|Title||A Fault-aware Toolchain Approach for FPGA Fault Tolerance|
|Publication Type||Journal Articles|
|Authors||Gupte, A., S. Vyas, and P. Jones|
|Journal||ACM Transactions on Design Automation of Electronic Systems (TODAES)|
As the size and density of silicon chips continue to increase, maintaining acceptable manufacturing yields has become increasingly difficult. Recent works suggest that lithography techniques are reaching their limits with respect to enabling high yield fabrication of small-scale devices, thus there is an increasing need for techniques that can tolerate fabrication time defects. One candidate technology to help combat these defects is reconfigurable hardware. The flexible nature of reconfigurable devices, such as Field Programmable Gate Arrays (FPGAs), makes it possible for them to route around defective areas of a chip after the device has been packaged and deployed into the field.
This work presents a technique that aims to increase the effective yield of FPGA manufacturing by re-claiming a portion of chips that would be ordinarily classified as unusable. In brief, we propose a modification to existing commercial toolchain flows to make them fault aware. A phase is added to identify faults within the chip. The locations of these faults are then used by the toolchain to avoid faults during the placement and routing phase.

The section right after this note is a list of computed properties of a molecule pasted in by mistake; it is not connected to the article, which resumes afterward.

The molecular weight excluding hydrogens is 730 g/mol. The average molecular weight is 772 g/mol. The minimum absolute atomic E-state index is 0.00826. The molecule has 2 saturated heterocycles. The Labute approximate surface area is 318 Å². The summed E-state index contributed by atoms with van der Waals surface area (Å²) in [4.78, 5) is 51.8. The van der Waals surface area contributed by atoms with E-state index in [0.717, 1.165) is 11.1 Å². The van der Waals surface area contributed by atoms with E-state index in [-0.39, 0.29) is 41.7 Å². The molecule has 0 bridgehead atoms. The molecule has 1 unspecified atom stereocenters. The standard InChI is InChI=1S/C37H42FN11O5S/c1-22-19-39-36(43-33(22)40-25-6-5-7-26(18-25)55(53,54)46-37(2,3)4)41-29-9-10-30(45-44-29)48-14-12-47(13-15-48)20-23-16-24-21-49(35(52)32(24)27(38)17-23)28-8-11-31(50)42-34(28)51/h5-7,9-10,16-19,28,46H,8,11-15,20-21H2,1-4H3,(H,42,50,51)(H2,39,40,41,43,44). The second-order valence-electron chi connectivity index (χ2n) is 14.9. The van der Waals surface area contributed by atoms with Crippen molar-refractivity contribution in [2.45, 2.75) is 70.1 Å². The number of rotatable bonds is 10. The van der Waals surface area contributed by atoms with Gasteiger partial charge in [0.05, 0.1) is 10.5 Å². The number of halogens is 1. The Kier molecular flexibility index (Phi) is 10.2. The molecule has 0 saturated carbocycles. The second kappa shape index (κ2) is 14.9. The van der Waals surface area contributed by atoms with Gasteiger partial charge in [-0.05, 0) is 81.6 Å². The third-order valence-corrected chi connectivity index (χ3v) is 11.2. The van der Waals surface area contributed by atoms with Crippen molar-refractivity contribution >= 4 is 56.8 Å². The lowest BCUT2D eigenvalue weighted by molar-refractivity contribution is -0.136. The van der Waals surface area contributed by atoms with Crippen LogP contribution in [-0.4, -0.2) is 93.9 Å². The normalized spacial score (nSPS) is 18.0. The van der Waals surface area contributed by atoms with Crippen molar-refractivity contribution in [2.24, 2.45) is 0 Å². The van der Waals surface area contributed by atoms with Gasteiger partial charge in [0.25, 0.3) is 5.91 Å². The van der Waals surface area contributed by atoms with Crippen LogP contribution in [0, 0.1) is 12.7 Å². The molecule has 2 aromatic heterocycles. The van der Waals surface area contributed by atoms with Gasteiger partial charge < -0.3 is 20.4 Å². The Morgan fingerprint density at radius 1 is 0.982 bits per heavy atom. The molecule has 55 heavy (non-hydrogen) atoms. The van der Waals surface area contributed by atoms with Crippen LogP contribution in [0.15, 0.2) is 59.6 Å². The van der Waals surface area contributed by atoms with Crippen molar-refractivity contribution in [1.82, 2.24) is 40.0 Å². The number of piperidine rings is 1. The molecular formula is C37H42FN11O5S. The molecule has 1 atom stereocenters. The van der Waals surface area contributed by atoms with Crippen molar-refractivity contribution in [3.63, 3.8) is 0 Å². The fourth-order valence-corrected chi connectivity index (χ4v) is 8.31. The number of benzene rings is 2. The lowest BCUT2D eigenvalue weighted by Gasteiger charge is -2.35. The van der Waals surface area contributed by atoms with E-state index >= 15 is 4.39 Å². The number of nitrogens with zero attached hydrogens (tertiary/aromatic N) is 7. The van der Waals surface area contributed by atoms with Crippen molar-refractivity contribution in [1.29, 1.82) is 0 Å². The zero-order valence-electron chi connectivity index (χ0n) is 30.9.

Specifically, we have applied our approach to the Xilinx commercial toolchain flow and evaluated its tolerance to both logic and routing resource faults. Our findings show that, at a cost of 5-10% in device frequency performance, the modified toolchain flow can tolerate up to 30% of logic resources being faulty and, depending on the nature of the target application, can tolerate 1-30% of the device's routing resources being faulty. These results provide strong evidence that commercial toolchains not designed for the purpose of tolerating faults can still be greatly leveraged in the presence of faults to place and route circuits in an efficient manner.